"What a lot of people don't realize is that what they see on TV is what they'll really see in person. There is only one Brooks Falls. You're not going to see that particular scenario unless you go to Brooks. It's the only place with that classic look."
And despite being in a remote, roadless part of Alaska, it's fairly easy to get to. Provided you have at least a day to spend and plenty of cash. A trip to Katmai isn't cheap.
Katmailand offers a day trip from Anchorage for $559 per person. It includes a flight to King Salmon and a 20-minute floatplane flight from King Salmon to Brooks Lodge. Several other operators also offer trips to Katmai and Brooks River Falls.
Depending on flight times, Petersen said, visitors will typically spend from five to seven hours in Katmai.
"You can spend almost 100 percent of that time looking at bears if you want," he said. "A lot of times, you see bears right when you get off the plane. When we fly people out there, I always kid people, 'You're not allowed to look at any bears until you get your official orientation.' "
National Park Service rangers provide the orientation, which lasts 20 to 30 minutes and explains some simple rules visitors should follow around the bears. Once out of the orientation, visitors are free to roam about looking for bears.
There are three main viewing platforms - falls, riffles and lower platforms - to watch the bears. Peter- sen said Park Service officials may limit the amount of time on the falls platform due to the number of visitors. But that shouldn't be a concern.
"You don't need to be on a platform to watch bears," he said. "There are bears all over. Spend some time at the falls, then walk around a bit and see them elsewhere. Then go back to the falls."
In addition to its day trips, Katmai- land (www.katmailand.com, 1-800-544-0551) offers one-night to four-night packages with accommodations at the lodge. While bears are the main attraction at Katmai, if visitors have more than a day in the national park, they shouldn't miss a tour of the Valley of 10,000 Smokes. A 1912 eruption at Novarupta Volcano covered more than 40 square miles of land with volcanic deposits. The eruption was 10 times more forceful than the 1980 eruption of Mount St. Helens. Bear-viewing opportunities are not limited to Brooks River Falls. Kodiak-based Sea Hawk Air plans trips to remote parts of Kodiak Island or to Katmai depending on the season. Knowledge of bears and bear habits is important. "We do a lot of viewing in Katmai," said Murphy, who has been with Sea Hawk Air for nine years. "What makes us decide where to go is what food is available. Pretty much to find bears you follow the food source. "Early on, you'll see bears grazing on grass or digging clams. Once the fish show up, we follow the fish runs. Conditions change from year to year, so it's important to know where the bears are." Alaska is bear country, and finding a guide to take you to visit them isn't hard. Just remember you are a guest in the bear's house. Give them the proper respect, and you'll get the experience of a lifetime.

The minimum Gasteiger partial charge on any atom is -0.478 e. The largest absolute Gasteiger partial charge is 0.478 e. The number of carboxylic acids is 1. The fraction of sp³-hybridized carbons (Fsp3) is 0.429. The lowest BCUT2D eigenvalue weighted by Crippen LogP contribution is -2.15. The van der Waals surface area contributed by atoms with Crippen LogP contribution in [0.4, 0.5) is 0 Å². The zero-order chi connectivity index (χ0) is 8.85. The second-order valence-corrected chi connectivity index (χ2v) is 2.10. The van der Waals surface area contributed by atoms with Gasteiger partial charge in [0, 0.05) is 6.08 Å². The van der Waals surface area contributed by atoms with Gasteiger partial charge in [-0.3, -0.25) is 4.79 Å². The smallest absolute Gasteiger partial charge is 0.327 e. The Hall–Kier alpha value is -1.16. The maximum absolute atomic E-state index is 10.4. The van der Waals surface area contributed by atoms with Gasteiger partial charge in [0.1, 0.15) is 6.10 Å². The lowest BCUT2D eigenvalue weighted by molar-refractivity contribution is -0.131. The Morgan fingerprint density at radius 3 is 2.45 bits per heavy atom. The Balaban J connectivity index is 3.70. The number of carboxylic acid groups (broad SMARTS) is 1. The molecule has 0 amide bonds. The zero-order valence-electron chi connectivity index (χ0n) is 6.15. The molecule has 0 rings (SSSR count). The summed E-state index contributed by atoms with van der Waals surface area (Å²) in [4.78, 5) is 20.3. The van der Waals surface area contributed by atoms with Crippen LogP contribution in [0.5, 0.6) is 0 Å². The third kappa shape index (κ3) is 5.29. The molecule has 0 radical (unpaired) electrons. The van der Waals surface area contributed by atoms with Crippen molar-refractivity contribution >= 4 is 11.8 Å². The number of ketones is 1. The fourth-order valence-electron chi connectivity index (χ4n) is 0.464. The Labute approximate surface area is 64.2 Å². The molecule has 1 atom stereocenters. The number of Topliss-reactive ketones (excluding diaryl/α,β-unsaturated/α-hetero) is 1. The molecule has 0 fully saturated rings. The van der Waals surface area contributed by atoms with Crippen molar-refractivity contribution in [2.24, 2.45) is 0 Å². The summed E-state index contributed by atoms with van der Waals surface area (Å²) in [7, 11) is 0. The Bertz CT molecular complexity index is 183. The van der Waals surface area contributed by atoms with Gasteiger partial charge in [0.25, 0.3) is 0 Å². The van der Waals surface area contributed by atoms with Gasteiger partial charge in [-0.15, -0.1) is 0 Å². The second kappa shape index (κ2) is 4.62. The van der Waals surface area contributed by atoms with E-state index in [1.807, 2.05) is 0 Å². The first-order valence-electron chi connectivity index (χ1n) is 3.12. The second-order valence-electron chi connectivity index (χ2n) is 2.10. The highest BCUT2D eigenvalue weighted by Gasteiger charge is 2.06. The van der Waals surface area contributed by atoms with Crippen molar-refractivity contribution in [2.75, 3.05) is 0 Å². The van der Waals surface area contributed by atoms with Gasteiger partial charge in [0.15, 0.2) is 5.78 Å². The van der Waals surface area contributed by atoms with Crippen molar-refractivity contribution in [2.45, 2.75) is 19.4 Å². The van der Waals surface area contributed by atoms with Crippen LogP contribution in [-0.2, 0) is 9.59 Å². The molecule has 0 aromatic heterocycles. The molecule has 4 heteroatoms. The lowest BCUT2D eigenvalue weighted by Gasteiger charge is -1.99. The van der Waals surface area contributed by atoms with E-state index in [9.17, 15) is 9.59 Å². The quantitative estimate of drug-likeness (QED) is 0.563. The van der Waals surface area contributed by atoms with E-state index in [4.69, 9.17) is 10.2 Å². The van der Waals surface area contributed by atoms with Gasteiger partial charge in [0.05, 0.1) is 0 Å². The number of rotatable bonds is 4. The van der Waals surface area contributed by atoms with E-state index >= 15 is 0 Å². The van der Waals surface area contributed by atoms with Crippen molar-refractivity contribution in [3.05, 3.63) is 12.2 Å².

Special sections editor Steve Edwards can be reached at firstname.lastname@example.org or 257-4316. Visit his Alaska travel blog at www.alaska.com/alaskology.